You’ve probably heard that breastfeeding is one of the easiest ways to lose pregnancy pounds. By breastfeeding the weight will melt right off you, they say. I’ve read claims that breastfeeding burns up to an extra 850 calories a day! Unfortunately, these claims aren’t exactly the truth. Breastfeeding does burn extra calories but realistically that number is more like 300-500 calories a day. And while that extra calorie burn could help you lose weight, breastfeeding also makes you hungrier. And ravenous hunger combined with sleep deprivation can often send us new moms reaching for sugary or salty treats to satisfy our cravings. It’s not exactly easy to lose weight when you are more than making up for the extra calories breastfeeding requires by filling up on simple carbohydrates.
For every woman that is back to her pre-pregnancy weight before she leaves the hospital there is another that struggles to make the scale budge at all. One phrase I find myself repeating over and over to my clients (and to myself!) is that every woman and every pregnancy is different. Some women get lucky and drop the weight like nothing. Don’t hate them if this isn’t the case for you. Losing the pregnancy weight will take most women about as much time to take off as it took to put on. Some a little more, some a little less. You’ll only make yourself feel worse if you try to compare your weight loss to others. Try to love your body as it is in the present and accept that it’s probably going to take lot’s of time and hard work to get your body to where you want it to be and that’s ok! And definitely don’t make the mistake of reading tabloid stories about movie stars that have seemingly bounced back from having a baby overnight. Unless you also have a personal trainer, chef, and live-in nanny then more power to ya!
Sort of along the same lines of not comparing yourself to other moms, don’t put unnecessary pressure on yourself to get back to your pre-baby body. Comparing yourself to others, especially photo-shopped celebrities, certainly contributes to women’s unrealistic postpartum body expectations but women also just put a lot of pressure on themselves to be supermom. I am definitely guilty of this one. Some important things to keep in mind are that, just like during your pregnancy, your body is going through lots of changes as you transition back to a non-pregnant state. More importantly, you have a baby to take care of now and you are both adjusting to your new lives. Learning about each other and getting the hang of breastfeeding/bottle feeding/pumping just takes time but usually by about 6 weeks postpartum you will settle into a rhythm. It’s important to focus on your baby during this time and to let your body heal by taking it easy. Your efforts to lose weight will be much more successful if you take the time to recover physically and emotionally during those first few weeks. Finally, once you do start up an exercise/diet program, give yourself a break every once in a while. There will be days when all you want to do is sit on the couch and cuddle your little one. Those are precious moments that you can’t get back so give yourself permission to take a few minutes to enjoy bonding with your child. Missing one workout won’t kill you. Finding balance is essential to surviving life with a new baby!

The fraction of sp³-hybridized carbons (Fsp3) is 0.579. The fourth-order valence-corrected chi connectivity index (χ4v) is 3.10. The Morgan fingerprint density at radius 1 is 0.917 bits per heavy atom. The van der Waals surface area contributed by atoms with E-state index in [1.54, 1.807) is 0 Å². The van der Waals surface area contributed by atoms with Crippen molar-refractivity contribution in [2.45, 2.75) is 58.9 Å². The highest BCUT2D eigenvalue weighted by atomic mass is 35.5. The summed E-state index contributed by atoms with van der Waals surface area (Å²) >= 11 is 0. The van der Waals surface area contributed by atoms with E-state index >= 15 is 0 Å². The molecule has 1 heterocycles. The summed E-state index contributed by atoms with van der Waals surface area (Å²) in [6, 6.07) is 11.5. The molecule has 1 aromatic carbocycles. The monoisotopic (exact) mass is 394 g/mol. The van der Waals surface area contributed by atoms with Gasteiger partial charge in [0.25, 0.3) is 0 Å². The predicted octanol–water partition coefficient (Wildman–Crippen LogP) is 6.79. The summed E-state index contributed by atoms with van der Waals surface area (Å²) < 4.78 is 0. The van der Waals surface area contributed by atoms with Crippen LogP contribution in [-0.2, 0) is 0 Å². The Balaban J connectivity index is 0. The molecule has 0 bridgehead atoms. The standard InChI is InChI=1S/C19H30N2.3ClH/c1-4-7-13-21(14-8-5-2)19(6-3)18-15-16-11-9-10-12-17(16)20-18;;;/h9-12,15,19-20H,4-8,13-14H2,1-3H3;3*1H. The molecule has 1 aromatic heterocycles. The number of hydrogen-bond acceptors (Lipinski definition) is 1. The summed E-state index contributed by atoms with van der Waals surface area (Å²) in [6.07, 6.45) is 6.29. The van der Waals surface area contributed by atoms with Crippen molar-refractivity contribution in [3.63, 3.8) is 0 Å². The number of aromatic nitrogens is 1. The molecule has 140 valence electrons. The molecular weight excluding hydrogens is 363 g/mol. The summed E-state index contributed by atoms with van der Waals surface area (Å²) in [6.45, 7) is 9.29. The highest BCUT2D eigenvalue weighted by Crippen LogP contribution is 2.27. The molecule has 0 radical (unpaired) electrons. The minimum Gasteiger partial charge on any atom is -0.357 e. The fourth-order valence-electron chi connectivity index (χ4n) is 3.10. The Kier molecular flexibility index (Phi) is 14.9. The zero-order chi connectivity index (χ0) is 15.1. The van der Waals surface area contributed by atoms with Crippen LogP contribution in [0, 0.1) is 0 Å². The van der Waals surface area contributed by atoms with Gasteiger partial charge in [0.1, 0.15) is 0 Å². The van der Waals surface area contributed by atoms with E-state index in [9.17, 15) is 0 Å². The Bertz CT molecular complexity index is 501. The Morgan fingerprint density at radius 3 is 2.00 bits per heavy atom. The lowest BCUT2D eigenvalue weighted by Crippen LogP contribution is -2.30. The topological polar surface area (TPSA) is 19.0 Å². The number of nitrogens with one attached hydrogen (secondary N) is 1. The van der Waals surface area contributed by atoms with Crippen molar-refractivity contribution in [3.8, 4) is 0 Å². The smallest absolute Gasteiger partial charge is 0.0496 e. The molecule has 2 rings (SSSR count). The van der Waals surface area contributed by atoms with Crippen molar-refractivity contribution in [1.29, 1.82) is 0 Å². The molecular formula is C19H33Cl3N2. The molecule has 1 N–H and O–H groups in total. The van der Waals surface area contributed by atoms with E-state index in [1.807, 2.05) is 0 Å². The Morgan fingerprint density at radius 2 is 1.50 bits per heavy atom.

Set yourself up for weight loss success by prepping healthy meals ahead of time and having healthy snacks on hand. Spending a little extra time one day a week planning, shopping, and cooking can help keep your eating on track for the rest of the week. Whenever you find the time to cook, make extra so you have leftovers. Put together some healthy freezer meals that you can dump in a crockpot when you need something for dinner. Fill your fridge and pantry with easy yet healthy snacks so when you need something fast you aren’t reaching for cookies and chips.
This is a good tip for anyone who is trying to lose weight, not just breastfeeding moms. If you go too long between meals and wait until you are starving before grabbing something to eat, chances are that what you end up putting in your mouth is not going to be that good for you (unless you are really good about the previous tip!). Not to mention that trying to care for a newborn and have energy to exercise is a lot harder if you are a hangry mama! Most importantly, waiting too long between meals could affect your milk supply. Basically, you can cause a hormonal chain reactions that lowers prolactin, the hormone responsible for milk production.
Don’t Restrict Too Much
It’s important to create a caloric deficit in order to lose weight but don’t go crazy. As mentioned earlier, breastfeeding requires additional calories as does exercise so keep that in mind when choosing a calorie budget. If breastfeeding is important to you, let it motivate you to fuel your body with nutritious foods so you can keep up more milk production and be healthy for your baby. (Please contact me if you have specific questions about what calorie intake is right for you as there are a number of other factors that play a role in determining this number). You should aim for no more than a 1-2 pound weight-loss per week.
Wait until you get the ok from your doctor before you begin a serious exercise program. If you are going to do a particularly long (90 minutes or more) or strenuous workout, eat some healthy carbs (i.e. not sugar) about a half hour beforehand. The carbs will give you a little energy boost to help get you through your workout and will help ensure that your milk supply doesn’t take a dip. Good carb choices would be something with whole grains (like whole wheat toast or oatmeal) or something starchy (like a potato or sweet potato).